Aesthetics seem to be the main focus at Mynt, a new Indian eatery in Hannibal Square 

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Rob Bartlett

There are times when one goes to a restaurant, ingests an extraordinary dish, then spews utterances like "Oh my God!" or "Wow!" or some such thing, with an eye roll of Zimmern-ian proportions and a dazed look of wonderment. That never happened to me at Mynt, the cozy, understatedly elegant Hannibal Square Indian joint that filled the space vacated by Fresh. Mynt is a sister restaurant to Saffron, and if you've been to that Dr. Phillips eatery, you'll notice a definite parallel in their menus. Back in 2011, I spoke about the opportunity Saffron had to present the genteel denizens of Dr. Phillips with Desi fare that set itself apart from the rest, but it became clear the restaurant had no such aspirations.

Mynt has been presented with a similar opportunity, in another upwardly mobile neighborhood and, again, what we're getting is straight-up curry house fare in the guise of haute cuisine. It's not that the dishes coming from Mynt's small kitchen are subpar, but there's nothing particularly distinct, other than presentation, about the pricey fare we sampled here.

Uttapham, the popular South Indian spiced lentil-rice pancake, takes a cutesy turn in the form of sliders ($8) filled with spiced potato. But try dipping it into the scaldingly hot (microwave-hot!) sambar, or scooping coconut chutney onto these wee buggers. It's just plain impractical, and messy. Aloo tikki chat ($6), spiced potato croquettes with an almond crust, were wonderfully crisp, but the thick chickpea curry that accompanied this popular street snack was mealy to the point of being inedible. Minced chicken "silky kababs" ($10) were nice, but looked a little Spartan on their white rectangular plate, aesthetically streaked with a meager amount of chutney and served with what appeared to be a round of canned pineapple. Service note 1: When our server was in the process of setting the dish onto our table, those chicken cylinders nearly rolled right off the plate. Service note 2: Getting empty water glasses refilled required an effort on our part, not the server's.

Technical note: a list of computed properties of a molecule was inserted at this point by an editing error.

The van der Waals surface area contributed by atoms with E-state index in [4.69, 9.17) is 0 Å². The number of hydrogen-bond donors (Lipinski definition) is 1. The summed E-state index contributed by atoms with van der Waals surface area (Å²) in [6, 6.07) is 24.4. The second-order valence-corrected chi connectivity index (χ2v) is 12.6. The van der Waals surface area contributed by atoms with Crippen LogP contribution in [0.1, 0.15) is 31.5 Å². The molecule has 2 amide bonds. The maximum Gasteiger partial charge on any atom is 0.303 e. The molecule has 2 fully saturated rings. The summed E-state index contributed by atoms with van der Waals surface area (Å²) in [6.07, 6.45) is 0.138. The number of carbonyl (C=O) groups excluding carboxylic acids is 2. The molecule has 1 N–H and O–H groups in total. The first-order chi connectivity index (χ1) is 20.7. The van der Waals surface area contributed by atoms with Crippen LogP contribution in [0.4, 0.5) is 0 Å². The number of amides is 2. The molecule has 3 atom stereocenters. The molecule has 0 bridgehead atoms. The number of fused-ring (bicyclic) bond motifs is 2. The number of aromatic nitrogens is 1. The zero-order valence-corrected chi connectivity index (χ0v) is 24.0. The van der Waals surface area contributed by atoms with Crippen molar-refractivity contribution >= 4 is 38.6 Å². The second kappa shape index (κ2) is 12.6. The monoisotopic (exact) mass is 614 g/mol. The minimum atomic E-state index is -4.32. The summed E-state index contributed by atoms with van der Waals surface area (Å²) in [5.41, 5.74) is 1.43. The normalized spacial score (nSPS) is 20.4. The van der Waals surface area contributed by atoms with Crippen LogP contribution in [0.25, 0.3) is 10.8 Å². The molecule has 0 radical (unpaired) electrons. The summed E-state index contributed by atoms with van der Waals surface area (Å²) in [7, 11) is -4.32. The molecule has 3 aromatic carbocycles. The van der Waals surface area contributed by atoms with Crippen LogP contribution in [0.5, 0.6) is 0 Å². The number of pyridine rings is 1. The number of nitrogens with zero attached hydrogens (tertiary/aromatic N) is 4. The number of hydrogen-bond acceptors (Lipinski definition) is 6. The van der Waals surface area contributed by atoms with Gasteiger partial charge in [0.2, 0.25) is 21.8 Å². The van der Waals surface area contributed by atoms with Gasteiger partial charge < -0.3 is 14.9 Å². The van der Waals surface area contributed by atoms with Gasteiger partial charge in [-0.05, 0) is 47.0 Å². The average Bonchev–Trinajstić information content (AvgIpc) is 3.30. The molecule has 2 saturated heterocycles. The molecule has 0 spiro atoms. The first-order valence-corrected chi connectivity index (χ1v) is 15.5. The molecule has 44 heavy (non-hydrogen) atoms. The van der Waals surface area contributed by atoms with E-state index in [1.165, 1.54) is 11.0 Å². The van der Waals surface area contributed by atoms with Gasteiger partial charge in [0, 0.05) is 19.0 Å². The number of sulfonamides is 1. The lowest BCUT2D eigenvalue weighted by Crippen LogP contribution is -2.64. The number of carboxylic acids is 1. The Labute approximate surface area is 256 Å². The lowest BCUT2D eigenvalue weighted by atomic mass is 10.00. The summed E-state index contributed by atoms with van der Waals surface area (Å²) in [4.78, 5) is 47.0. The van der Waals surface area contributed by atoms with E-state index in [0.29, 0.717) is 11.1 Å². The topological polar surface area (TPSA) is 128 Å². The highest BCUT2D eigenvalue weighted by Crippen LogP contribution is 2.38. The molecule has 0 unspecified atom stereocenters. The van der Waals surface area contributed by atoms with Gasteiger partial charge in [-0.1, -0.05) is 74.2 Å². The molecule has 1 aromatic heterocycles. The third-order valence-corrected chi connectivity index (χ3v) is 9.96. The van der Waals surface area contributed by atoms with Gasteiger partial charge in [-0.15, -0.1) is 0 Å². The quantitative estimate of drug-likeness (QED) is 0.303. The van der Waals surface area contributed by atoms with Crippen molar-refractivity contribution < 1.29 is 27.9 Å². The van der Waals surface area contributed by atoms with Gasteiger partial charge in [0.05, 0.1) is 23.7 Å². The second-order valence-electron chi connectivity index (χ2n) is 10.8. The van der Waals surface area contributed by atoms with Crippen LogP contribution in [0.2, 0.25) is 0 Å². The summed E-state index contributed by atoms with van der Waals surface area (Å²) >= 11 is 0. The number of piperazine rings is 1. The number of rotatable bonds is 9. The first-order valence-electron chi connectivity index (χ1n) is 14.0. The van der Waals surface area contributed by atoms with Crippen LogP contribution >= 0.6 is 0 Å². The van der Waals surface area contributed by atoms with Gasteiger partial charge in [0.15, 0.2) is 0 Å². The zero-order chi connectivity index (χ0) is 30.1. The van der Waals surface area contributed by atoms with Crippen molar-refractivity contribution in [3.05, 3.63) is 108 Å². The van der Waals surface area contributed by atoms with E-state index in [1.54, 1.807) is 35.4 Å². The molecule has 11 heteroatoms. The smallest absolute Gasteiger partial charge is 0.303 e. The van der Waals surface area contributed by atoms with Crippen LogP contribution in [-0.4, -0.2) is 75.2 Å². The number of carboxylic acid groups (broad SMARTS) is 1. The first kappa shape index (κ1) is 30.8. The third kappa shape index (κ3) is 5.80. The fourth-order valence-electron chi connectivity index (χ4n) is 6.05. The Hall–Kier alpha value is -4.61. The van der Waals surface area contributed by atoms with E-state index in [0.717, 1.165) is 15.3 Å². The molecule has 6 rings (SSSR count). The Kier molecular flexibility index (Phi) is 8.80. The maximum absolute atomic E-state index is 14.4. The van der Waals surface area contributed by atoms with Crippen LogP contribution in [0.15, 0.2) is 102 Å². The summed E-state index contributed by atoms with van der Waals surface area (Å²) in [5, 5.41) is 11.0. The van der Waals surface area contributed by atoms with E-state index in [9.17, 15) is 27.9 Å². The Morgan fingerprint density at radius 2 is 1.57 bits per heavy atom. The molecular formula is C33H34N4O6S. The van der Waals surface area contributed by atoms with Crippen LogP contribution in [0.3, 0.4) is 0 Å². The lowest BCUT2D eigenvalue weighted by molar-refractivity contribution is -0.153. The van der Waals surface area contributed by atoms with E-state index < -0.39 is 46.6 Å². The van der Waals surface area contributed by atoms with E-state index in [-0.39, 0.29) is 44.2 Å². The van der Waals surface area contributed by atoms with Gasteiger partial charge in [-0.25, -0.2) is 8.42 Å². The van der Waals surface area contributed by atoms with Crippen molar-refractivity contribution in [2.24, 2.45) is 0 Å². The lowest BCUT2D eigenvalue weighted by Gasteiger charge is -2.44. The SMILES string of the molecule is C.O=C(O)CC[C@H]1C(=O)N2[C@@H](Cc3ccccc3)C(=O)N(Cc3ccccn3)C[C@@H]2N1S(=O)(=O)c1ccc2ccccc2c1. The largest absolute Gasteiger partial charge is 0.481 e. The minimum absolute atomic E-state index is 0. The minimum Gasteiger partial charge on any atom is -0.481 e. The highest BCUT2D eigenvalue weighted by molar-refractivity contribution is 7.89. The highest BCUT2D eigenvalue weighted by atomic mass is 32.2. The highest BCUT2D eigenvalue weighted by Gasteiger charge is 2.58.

click to enlarge ROB BARTLETT
  • Rob Bartlett

When the tandoori Cornish hen was presented, it gave rise to some happy head nods. The fiery red fowl, separated into four pieces, looked fantastic. Biting into it was another story. The flavorful (though oversalted) marinade wasn't charred onto the bird, but rather caked on. It could easily be scraped off with a fork, and it just sort of came off while we ate the bird, not a pleasing textural experience. Lacha paratha ($5), a flaky layered flatbread, was ideal for scooping creamy and subtly sweet lamb pasanda ($19), a cashew-based gravy with mostly tender chunks of lamb – one was tough and chewy. There's an adequate wine list, but only house wines are available by the glass, an issue that needs to be rectified.

For $8, we didn't get very much of an otherwise delectable kesari dhuwa, a pineapple custard topped with chocolate and artistically presented over a clear bowl filled with ice. The khulfi ($8) in strawberry, mango and pistachio flavors, however, was a total fail. Not so much for their flavor, but for their puck-sized shape and rock-hard texture. Trying to cut through the iced treats with our precious little dessert spoons resulted in the rectangular plate being knocked around and the frozen pucks nearly careening off the plate with every stab. It's fancy for the sake of being fancy, and these practically took flight. While I can appreciate the classy plating effort, it's what sits on those gleaming dishes that Mynt needs to focus in on.

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